10

BRIGHT HEART

A new fact, a new movement of the spirit, now emerged in the cosmical drama. It was a twofold and sometimes a self-contradictory movement; and one which, though unique and nebular, was strangely reminiscent of human history. It was one of those great reorientations which are preceded by prolonged chaos and bewilderment. Needs already widespread in the community, and here and there obscurely recognized, remain unfulfilled until they are lived through and expressed and heroically served by a single person of supreme vision and courage. In this case there were two persons, very different in temperament and behaviour, but at heart one.

Of these two great ones, the first to make himself felt was originally a member of a small, isolated and youthful group which had for long escaped the ravages of war, but was at last overrun and broken up by a campaign in which its members had no interest whatever. Most of the members were killed or maimed. The dance life of the little community was destroyed. It had been a singularly idyllic community, in which, though the members had matured in a rather loose social order, and had achieved great diversity of self-expression, they were held together in spirit by vivid personal intercourse. Because of their own happy past and the. unusual depth of consciousness which they had already achieved, the survivors of the disaster experienced perhaps more poignantly than others the spiritual devastation of the cosmos.

One of these survivors was known to his fellows, and later to the whole cosmos, by a name which can best be translated "Bright Heart." Though this name was given because in his case the nebular core attained an unusual brilliance, it turned out also to be appropriate in a more significant sense.

After the destruction of his community, Bright Heart, wounded but not seriously crippled, set out on a laborious journey through the corpse-strewn war area. Stage by stage, and often on the point of being seized by one army or the other, he crept away (without mechanical aid) into a neighbouring "desert" people only by a few lone nebulae. Here for a while he remained, healing his wounds, bitterly grieving for his slaughtered friends, but above all wrestling in his own mind with the problems of his world.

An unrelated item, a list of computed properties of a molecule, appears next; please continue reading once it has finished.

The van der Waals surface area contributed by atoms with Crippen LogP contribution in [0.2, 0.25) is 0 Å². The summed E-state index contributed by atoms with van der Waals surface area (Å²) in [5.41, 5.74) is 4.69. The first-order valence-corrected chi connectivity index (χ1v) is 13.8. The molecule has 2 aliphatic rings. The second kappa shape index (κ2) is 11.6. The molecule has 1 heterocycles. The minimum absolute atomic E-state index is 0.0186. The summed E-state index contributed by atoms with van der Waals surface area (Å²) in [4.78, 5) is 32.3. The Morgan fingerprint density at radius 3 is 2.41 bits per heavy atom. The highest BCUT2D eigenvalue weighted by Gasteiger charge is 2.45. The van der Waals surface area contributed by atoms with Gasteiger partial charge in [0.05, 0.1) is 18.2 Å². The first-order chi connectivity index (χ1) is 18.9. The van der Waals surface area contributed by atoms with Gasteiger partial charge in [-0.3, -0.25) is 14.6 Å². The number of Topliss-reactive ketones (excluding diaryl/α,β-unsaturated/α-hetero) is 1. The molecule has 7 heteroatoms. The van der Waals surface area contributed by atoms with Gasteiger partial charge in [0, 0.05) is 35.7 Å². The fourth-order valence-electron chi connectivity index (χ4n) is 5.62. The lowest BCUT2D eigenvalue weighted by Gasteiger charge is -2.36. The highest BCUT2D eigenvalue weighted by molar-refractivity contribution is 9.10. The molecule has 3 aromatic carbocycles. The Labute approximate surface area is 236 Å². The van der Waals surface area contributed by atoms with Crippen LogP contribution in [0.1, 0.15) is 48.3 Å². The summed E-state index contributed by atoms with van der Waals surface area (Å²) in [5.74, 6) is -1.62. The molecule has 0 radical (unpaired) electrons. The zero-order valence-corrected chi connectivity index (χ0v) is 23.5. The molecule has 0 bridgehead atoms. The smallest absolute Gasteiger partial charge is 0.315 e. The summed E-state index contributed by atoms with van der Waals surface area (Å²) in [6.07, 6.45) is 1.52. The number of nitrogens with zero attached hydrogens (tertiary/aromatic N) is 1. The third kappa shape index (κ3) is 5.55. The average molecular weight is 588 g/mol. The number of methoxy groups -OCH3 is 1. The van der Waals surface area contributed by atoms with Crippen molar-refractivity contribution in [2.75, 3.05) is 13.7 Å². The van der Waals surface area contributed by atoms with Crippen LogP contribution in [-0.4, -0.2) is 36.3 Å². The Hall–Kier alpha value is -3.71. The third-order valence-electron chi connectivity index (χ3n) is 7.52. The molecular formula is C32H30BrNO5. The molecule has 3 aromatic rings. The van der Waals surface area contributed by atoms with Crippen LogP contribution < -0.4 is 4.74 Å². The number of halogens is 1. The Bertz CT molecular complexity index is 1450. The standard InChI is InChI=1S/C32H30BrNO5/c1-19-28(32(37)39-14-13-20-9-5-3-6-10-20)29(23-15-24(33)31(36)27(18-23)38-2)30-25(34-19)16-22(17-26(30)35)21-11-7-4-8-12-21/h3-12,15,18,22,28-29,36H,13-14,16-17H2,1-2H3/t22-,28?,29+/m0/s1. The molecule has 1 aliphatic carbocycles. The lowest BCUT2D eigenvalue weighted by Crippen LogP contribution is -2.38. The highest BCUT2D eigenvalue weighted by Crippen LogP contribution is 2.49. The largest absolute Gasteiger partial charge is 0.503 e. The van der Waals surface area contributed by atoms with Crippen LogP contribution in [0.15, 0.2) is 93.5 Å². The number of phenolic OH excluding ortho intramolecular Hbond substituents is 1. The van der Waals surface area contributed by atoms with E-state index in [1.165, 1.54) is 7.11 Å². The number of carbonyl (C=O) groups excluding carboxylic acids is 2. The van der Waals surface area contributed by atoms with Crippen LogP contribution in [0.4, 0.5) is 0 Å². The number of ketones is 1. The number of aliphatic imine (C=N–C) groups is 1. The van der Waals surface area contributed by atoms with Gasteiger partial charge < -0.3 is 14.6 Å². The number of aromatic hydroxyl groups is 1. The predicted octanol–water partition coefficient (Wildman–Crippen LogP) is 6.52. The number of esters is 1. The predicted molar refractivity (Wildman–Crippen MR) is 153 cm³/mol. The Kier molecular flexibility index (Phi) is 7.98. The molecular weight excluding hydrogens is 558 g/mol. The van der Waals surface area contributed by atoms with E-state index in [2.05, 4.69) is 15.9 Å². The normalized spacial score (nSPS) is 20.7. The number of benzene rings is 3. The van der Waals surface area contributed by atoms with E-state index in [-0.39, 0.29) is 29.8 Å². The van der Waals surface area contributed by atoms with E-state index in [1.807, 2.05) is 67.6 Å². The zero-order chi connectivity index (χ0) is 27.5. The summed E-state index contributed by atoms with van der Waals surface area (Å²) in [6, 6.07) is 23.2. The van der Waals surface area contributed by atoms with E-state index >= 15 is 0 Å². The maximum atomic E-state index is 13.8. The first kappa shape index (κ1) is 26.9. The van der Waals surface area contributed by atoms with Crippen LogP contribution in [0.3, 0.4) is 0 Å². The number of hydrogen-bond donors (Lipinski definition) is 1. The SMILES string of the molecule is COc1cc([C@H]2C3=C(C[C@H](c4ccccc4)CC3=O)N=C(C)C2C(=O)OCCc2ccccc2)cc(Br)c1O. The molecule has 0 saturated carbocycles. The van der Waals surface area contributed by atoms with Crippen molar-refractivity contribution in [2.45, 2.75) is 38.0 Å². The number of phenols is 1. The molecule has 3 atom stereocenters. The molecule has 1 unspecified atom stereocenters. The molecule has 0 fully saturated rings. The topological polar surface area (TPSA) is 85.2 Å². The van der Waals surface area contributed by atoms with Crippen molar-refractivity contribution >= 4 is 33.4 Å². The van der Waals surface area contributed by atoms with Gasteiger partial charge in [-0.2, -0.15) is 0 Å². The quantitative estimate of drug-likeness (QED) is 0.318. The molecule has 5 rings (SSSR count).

Now it so happened that in his neighbourhood two of the lone nebulae drifted within close range of one another and became a binary system, each seemingly destined to distort and wound the other for ever after.

With infinite care and tact, Bright Heart managed to induce each agonized mind to conceive that it was not alone in the universe. And since by good luck neither of the solitaries was yet a mature and rigidly self-sufficient organism, he was actually able to kindle in each a bewildered and excited interest in the other and in himself. With infinite patience he taught these two blind beings to see one another, though obscurely, to talk to one another, and above all so to adjust their internal economy that henceforth the proximity of other conscious beings should no longer be a torture but a joy, a stimulus releasing all manner of new delectable activities of body and mind.

To me, who knew well the absolute solipsism of the lone nebulae, it seemed indeed a miracle that through the insight and faith of Bright Heart these three beings should have been formed into a trinity of lovers. For so it was. With incredulity, and then with awe, I watched their orbits interweave, their tresses lightly trend toward one another and withdraw, or delicately touch and part, fulfilling the rhythms of their new dance life. With amazement I experienced in each of the two emancipated minds first the horror and fury of mutual realization, then, stage by stage under the unerring touch of Bright Heart, mutual interest and mutual need. With grave wonder, too, I experienced through these minds the long ardent story which Bright Heart chanted to them during the dance, the story of the great nebular world with all its horror and its hope, the story of his own heart searchings, and of the purpose which was now clearly forming in his mind.